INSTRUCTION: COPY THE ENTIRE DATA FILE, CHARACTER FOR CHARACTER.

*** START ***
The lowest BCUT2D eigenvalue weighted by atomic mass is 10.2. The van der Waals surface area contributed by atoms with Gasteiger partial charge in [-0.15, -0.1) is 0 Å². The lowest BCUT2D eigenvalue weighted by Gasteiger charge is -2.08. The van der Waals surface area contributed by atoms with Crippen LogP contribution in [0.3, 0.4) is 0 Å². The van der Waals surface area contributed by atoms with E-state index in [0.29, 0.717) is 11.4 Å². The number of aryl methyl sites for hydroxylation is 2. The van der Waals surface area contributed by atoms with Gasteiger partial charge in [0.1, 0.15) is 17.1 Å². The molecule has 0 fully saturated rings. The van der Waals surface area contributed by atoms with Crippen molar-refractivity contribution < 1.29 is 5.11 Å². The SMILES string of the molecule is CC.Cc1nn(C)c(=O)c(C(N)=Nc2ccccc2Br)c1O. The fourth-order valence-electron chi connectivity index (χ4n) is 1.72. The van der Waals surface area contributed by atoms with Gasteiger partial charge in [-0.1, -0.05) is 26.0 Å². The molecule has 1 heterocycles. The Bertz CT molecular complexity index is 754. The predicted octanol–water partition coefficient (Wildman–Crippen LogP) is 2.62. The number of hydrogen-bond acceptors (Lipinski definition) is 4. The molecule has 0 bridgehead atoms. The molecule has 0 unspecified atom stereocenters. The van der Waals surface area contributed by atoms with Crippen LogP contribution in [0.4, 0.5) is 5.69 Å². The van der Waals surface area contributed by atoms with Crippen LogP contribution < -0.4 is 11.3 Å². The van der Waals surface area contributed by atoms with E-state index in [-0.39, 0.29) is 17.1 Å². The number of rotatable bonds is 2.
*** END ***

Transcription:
The lowest BCUT2D eigenvalue weighted by atomic mass is 10.2. The van der Waals surface area contributed by atoms with Gasteiger partial charge in [-0.15, -0.1) is 0 Å². The lowest BCUT2D eigenvalue weighted by Gasteiger charge is -2.08. The van der Waals surface area contributed by atoms with Crippen LogP contribution in [0.3, 0.4) is 0 Å². The van der Waals surface area contributed by atoms with E-state index in [0.29, 0.717) is 11.4 Å². The number of aryl methyl sites for hydroxylation is 2. The van der Waals surface area contributed by atoms with Gasteiger partial charge in [0.1, 0.15) is 17.1 Å². The molecule has 0 fully saturated rings. The van der Waals surface area contributed by atoms with Crippen molar-refractivity contribution < 1.29 is 5.11 Å². The SMILES string of the molecule is CC.Cc1nn(C)c(=O)c(C(N)=Nc2ccccc2Br)c1O. The fourth-order valence-electron chi connectivity index (χ4n) is 1.72. The van der Waals surface area contributed by atoms with Gasteiger partial charge in [-0.1, -0.05) is 26.0 Å². The molecule has 1 heterocycles. The Bertz CT molecular complexity index is 754. The predicted octanol–water partition coefficient (Wildman–Crippen LogP) is 2.62. The number of hydrogen-bond acceptors (Lipinski definition) is 4. The molecule has 0 bridgehead atoms. The molecule has 0 unspecified atom stereocenters. The van der Waals surface area contributed by atoms with Crippen LogP contribution in [0.4, 0.5) is 5.69 Å². The van der Waals surface area contributed by atoms with Crippen LogP contribution < -0.4 is 11.3 Å². The van der Waals surface area contributed by atoms with E-state index in [-0.39, 0.29) is 17.1 Å². The number of rotatable bonds is 2.